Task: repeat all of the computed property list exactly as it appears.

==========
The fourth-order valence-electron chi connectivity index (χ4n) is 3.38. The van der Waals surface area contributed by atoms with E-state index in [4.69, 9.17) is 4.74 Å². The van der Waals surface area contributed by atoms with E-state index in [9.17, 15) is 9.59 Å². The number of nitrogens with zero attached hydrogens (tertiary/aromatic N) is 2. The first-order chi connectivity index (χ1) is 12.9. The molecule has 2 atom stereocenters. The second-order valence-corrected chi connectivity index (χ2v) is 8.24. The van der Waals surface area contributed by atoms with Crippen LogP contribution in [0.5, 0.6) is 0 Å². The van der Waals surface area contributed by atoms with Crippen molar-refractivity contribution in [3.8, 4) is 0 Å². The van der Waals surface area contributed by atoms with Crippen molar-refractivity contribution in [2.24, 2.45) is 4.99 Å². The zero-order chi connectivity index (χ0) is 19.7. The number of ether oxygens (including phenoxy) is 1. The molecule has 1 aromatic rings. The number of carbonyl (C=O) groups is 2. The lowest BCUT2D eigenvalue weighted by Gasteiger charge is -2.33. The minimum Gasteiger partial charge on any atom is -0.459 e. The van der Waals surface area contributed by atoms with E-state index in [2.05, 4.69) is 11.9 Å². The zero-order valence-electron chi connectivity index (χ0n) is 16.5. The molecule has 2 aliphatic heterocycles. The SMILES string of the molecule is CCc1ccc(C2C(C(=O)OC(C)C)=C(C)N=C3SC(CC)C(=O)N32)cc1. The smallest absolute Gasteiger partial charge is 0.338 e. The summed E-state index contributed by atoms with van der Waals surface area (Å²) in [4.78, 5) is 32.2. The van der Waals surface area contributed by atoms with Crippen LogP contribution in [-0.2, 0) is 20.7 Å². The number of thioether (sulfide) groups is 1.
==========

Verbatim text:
The fourth-order valence-electron chi connectivity index (χ4n) is 3.38. The van der Waals surface area contributed by atoms with E-state index in [4.69, 9.17) is 4.74 Å². The van der Waals surface area contributed by atoms with E-state index in [9.17, 15) is 9.59 Å². The number of nitrogens with zero attached hydrogens (tertiary/aromatic N) is 2. The first-order chi connectivity index (χ1) is 12.9. The molecule has 2 atom stereocenters. The second-order valence-corrected chi connectivity index (χ2v) is 8.24. The van der Waals surface area contributed by atoms with Crippen LogP contribution in [0.5, 0.6) is 0 Å². The van der Waals surface area contributed by atoms with Crippen molar-refractivity contribution in [3.8, 4) is 0 Å². The van der Waals surface area contributed by atoms with Crippen molar-refractivity contribution in [2.24, 2.45) is 4.99 Å². The zero-order chi connectivity index (χ0) is 19.7. The number of ether oxygens (including phenoxy) is 1. The molecule has 1 aromatic rings. The number of carbonyl (C=O) groups is 2. The lowest BCUT2D eigenvalue weighted by Gasteiger charge is -2.33. The minimum Gasteiger partial charge on any atom is -0.459 e. The van der Waals surface area contributed by atoms with E-state index in [2.05, 4.69) is 11.9 Å². The zero-order valence-electron chi connectivity index (χ0n) is 16.5. The molecule has 2 aliphatic heterocycles. The SMILES string of the molecule is CCc1ccc(C2C(C(=O)OC(C)C)=C(C)N=C3SC(CC)C(=O)N32)cc1. The smallest absolute Gasteiger partial charge is 0.338 e. The summed E-state index contributed by atoms with van der Waals surface area (Å²) in [4.78, 5) is 32.2. The van der Waals surface area contributed by atoms with Crippen LogP contribution in [-0.2, 0) is 20.7 Å². The number of thioether (sulfide) groups is 1.